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Article
July 1940

GANGRENE AND INFECTION OF THE EAR, NOSE AND THROAT COMPLICATING DIABETES MELLITUS: A REVIEW OF CLINICAL MANIFESTATIONS WITH SURGICAL CONSIDERATIONS AND REPORT OF A CASE

Author Affiliations

PHILADELPHIA

Arch Otolaryngol. 1940;32(1):16-31. doi:10.1001/archotol.1940.00660020017002
Abstract

In view of the prevalence of infection in the ear, nose and throat, it is to be expected that this should be encountered from time to time in patients suffering with diabetes mellitus. In a recent review of the literature, it was surprising to note that whereas the importance of infection in these patients has been stressed repeatedly when occurring elsewhere, scant reference is made to infection in the ear, nose and throat, with the exception of mastoiditis complicating diabetes mellitus. Gangrene in that region is even more of a rarity. Such, perhaps, was the conclusion of Dibold and Huber1 when they questioned the infrequency of infection in this area and as a result of their study of 194 cases observed that diabetic patients die more frequently of infection than of diabetes mellitus or any other cause.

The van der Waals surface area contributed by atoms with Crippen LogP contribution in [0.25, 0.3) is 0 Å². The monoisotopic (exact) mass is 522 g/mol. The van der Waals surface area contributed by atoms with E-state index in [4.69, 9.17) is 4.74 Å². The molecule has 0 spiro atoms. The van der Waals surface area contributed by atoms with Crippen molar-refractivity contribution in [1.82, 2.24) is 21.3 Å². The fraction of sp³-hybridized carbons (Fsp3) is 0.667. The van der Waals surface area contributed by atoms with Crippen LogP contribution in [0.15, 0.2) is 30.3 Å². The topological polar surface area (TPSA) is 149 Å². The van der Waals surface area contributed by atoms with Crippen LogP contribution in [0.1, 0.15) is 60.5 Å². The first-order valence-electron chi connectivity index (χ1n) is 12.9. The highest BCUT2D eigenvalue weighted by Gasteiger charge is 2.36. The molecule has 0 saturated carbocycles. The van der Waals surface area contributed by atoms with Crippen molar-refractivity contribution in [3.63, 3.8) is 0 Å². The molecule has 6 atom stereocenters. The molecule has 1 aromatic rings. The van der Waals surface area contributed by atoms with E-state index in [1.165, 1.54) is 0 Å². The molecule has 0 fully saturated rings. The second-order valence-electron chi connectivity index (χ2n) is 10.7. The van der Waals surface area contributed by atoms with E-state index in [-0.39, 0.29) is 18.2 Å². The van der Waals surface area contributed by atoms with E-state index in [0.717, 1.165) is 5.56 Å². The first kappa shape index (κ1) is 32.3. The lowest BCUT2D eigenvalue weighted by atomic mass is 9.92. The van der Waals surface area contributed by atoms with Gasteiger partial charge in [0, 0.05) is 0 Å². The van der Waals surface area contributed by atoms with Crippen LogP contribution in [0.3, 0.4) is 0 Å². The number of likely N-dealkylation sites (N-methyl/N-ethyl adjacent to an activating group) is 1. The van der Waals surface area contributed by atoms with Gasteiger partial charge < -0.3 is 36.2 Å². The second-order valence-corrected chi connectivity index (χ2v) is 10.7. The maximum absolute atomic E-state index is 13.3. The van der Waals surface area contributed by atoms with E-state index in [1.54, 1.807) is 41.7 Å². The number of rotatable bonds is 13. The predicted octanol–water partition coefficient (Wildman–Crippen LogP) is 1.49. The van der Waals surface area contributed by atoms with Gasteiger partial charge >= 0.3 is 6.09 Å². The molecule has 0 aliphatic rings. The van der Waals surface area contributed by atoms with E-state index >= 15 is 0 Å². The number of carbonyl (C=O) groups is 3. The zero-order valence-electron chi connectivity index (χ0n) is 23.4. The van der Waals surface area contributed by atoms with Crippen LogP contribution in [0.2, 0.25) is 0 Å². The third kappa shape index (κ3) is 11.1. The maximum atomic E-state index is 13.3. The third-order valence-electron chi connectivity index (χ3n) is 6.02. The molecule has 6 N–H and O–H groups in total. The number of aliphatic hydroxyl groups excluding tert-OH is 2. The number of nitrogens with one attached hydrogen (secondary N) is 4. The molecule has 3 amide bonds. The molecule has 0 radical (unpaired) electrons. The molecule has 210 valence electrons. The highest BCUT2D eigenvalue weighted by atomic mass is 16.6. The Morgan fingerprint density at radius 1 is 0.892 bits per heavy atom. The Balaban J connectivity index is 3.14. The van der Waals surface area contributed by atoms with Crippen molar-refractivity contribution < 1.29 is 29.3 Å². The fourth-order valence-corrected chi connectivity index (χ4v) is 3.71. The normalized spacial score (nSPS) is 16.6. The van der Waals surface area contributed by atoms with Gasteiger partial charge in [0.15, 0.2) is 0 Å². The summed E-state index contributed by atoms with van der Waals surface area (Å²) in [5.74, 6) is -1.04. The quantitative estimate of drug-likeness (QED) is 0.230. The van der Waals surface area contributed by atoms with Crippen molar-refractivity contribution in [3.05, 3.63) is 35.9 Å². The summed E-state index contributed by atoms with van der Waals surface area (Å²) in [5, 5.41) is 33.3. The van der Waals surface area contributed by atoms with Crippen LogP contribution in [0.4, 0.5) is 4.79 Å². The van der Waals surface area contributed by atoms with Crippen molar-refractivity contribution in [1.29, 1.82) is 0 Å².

The present study has been actuated primarily by the desire to contribute to

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